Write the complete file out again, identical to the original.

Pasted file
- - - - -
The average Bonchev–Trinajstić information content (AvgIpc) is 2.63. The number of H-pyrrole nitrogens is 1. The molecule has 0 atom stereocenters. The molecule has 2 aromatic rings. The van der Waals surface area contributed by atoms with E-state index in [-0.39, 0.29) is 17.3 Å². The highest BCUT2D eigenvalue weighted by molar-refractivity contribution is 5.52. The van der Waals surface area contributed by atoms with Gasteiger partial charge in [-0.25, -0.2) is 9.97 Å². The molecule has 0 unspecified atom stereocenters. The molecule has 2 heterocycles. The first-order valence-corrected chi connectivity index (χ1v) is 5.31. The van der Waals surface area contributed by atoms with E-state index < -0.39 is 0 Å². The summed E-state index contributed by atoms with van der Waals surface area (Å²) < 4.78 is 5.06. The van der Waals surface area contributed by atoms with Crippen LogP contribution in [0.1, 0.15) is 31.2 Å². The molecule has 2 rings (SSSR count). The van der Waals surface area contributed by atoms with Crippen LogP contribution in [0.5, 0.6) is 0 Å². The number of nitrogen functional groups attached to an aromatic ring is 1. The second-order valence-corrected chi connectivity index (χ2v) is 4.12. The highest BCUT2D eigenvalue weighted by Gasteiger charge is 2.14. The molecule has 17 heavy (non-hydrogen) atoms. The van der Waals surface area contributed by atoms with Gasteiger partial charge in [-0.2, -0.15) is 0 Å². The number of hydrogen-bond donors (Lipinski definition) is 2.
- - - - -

The average Bonchev–Trinajstić information content (AvgIpc) is 2.63. The number of H-pyrrole nitrogens is 1. The molecule has 0 atom stereocenters. The molecule has 2 aromatic rings. The van der Waals surface area contributed by atoms with E-state index in [-0.39, 0.29) is 17.3 Å². The highest BCUT2D eigenvalue weighted by molar-refractivity contribution is 5.52. The van der Waals surface area contributed by atoms with Gasteiger partial charge in [-0.25, -0.2) is 9.97 Å². The molecule has 0 unspecified atom stereocenters. The molecule has 2 heterocycles. The first-order valence-corrected chi connectivity index (χ1v) is 5.31. The van der Waals surface area contributed by atoms with E-state index < -0.39 is 0 Å². The summed E-state index contributed by atoms with van der Waals surface area (Å²) < 4.78 is 5.06. The van der Waals surface area contributed by atoms with Crippen LogP contribution in [0.1, 0.15) is 31.2 Å². The molecule has 2 rings (SSSR count). The van der Waals surface area contributed by atoms with Crippen LogP contribution in [0.5, 0.6) is 0 Å². The number of nitrogen functional groups attached to an aromatic ring is 1. The second-order valence-corrected chi connectivity index (χ2v) is 4.12. The highest BCUT2D eigenvalue weighted by Gasteiger charge is 2.14. The molecule has 17 heavy (non-hydrogen) atoms. The van der Waals surface area contributed by atoms with Gasteiger partial charge in [-0.2, -0.15) is 0 Å². The number of hydrogen-bond donors (Lipinski definition) is 2.